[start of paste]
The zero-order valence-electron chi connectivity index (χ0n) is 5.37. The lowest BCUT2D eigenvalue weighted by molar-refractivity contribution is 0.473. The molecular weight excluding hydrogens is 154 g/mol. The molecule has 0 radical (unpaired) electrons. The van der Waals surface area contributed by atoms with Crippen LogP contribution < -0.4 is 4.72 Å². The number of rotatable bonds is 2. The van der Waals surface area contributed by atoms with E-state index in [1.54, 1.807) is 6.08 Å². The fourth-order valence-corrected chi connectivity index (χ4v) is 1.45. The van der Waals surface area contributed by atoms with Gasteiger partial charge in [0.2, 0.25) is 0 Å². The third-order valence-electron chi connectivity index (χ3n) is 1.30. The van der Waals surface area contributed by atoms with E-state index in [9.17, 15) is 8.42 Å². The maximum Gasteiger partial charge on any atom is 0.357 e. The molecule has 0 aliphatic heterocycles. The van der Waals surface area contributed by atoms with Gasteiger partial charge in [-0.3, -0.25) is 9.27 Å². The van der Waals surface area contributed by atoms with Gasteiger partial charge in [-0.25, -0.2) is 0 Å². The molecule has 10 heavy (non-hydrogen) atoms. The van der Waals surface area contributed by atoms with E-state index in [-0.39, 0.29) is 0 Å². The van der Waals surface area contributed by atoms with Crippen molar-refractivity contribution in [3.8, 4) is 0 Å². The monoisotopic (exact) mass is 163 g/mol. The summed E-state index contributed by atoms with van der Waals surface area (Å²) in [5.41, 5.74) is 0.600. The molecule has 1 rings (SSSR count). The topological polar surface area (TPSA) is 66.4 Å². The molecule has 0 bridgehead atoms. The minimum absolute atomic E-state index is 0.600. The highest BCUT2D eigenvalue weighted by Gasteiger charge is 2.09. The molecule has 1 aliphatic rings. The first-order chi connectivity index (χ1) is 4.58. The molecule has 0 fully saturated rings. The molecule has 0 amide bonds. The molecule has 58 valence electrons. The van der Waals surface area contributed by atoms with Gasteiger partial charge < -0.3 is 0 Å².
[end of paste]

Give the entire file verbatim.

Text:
The zero-order valence-electron chi connectivity index (χ0n) is 5.37. The lowest BCUT2D eigenvalue weighted by molar-refractivity contribution is 0.473. The molecular weight excluding hydrogens is 154 g/mol. The molecule has 0 radical (unpaired) electrons. The van der Waals surface area contributed by atoms with Crippen LogP contribution < -0.4 is 4.72 Å². The number of rotatable bonds is 2. The van der Waals surface area contributed by atoms with E-state index in [1.54, 1.807) is 6.08 Å². The fourth-order valence-corrected chi connectivity index (χ4v) is 1.45. The van der Waals surface area contributed by atoms with Gasteiger partial charge in [0.2, 0.25) is 0 Å². The third-order valence-electron chi connectivity index (χ3n) is 1.30. The van der Waals surface area contributed by atoms with E-state index in [9.17, 15) is 8.42 Å². The maximum Gasteiger partial charge on any atom is 0.357 e. The molecule has 0 aliphatic heterocycles. The van der Waals surface area contributed by atoms with Gasteiger partial charge in [-0.3, -0.25) is 9.27 Å². The van der Waals surface area contributed by atoms with Gasteiger partial charge in [-0.25, -0.2) is 0 Å². The molecule has 10 heavy (non-hydrogen) atoms. The van der Waals surface area contributed by atoms with E-state index in [-0.39, 0.29) is 0 Å². The van der Waals surface area contributed by atoms with Crippen molar-refractivity contribution in [3.8, 4) is 0 Å². The monoisotopic (exact) mass is 163 g/mol. The summed E-state index contributed by atoms with van der Waals surface area (Å²) in [5.41, 5.74) is 0.600. The molecule has 1 rings (SSSR count). The topological polar surface area (TPSA) is 66.4 Å². The molecule has 0 bridgehead atoms. The minimum absolute atomic E-state index is 0.600. The highest BCUT2D eigenvalue weighted by Gasteiger charge is 2.09. The molecule has 1 aliphatic rings. The first-order chi connectivity index (χ1) is 4.58. The molecule has 0 fully saturated rings. The molecule has 0 amide bonds. The molecule has 58 valence electrons. The van der Waals surface area contributed by atoms with Gasteiger partial charge < -0.3 is 0 Å².